removed there cannot be any justification for the police retaining
DNA on others who might also have been arrested for the non-existent
crime merely because they have not asked for removal.
2.21 The Bill makes no provisions for an independent
appeal mechanism against a chief officer's decision under the
proposed removal arrangements even though this was a key concern
raised by many in response to the Home Office consultation. In
the recent House of Commons debate on the Bill the Home Secretary
said, "As the Bill proceeds through the House, we will need
to pay attention to the question of whether there should be another
authority to go to on appeal".
2.22 Whilst welcoming the Home Secretary's recognition
of the importance of this issue, the Commissioner is concerned
that the Bill does not actually contain any specific provisions
for an appeal mechanism. He is also concerned that the Home Secretary
still appears to regard the question of whether there is a need
for an appeal system as something for discussion and debate rather
than as a given.
2.23 The Commissioner is in no doubt that there
should be an independent appeal mechanism included in the bill,
perhaps to an "established lower court" as suggested
in the summary of the Home Office consultation paper.. .
3.1 The Commissioner welcomes the Government's
efforts to put the operation of the national DNA database on a
sound legal basis. Retention of DNA profiles engages significant
data protection concerns and these are heightened where the profiles
relate to the un-convicted and those of little ongoing interest
to the police.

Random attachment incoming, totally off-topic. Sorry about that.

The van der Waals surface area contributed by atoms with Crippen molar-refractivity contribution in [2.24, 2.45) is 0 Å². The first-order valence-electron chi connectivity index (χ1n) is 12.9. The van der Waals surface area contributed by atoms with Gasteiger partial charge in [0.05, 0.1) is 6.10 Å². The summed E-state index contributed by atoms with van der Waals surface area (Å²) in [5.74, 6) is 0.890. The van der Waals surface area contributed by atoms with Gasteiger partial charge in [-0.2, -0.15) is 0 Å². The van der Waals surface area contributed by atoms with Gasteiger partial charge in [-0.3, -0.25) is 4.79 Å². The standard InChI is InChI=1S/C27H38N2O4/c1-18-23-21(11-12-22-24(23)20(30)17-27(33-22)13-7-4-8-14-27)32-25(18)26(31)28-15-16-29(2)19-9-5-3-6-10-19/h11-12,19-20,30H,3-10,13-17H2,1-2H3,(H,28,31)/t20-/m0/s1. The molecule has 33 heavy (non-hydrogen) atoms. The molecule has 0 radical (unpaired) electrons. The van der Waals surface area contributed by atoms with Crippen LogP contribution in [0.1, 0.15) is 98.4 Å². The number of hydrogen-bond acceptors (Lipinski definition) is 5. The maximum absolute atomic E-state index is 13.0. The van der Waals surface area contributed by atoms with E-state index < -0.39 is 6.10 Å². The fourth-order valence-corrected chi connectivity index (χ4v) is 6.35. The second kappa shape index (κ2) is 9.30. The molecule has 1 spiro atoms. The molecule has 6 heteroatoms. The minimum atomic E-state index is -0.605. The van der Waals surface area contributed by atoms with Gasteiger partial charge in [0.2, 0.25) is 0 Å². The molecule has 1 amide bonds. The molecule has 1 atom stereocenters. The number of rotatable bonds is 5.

3.2 He welcomes efforts to base continued retention
on reliable evidence but remains concerned that the way this evidence
is being interpreted at present does not provide an appropriate
basis for the proposed retention periods.
3.3 As the ECHR has recognised, the retention
of DNA on the un-convicted is an interference with their privacy.
If there is to be such an interference there must be reliable
and convincing evidence that retention contributes significantly
to the prevention and detection of serious crime. The Commissioner
does not consider that the evidence presented supports a general
retention period of anything like six years.
3.4 The Commissioner believes that even if sound
evidence based retention periods are established as a general
rule, there still need to be additional safeguards surrounding
the decision to retain on acquittal, the proactive review of records
subject to deletion and an appropriate appeal mechanism to protect
against unwarranted decisions to retain records.
3.5 The Crime and Security Bill provides a major
opportunity to ensure that the national DNA database not only
continues to play an essential role in operational policing but
does so in a way that incorporates the necessary privacy and data
protection safeguards. The Commissioner urges the Government to
revisit key provisions in the Bill to ensure that this important
opportunity is not lost.
16 February 2010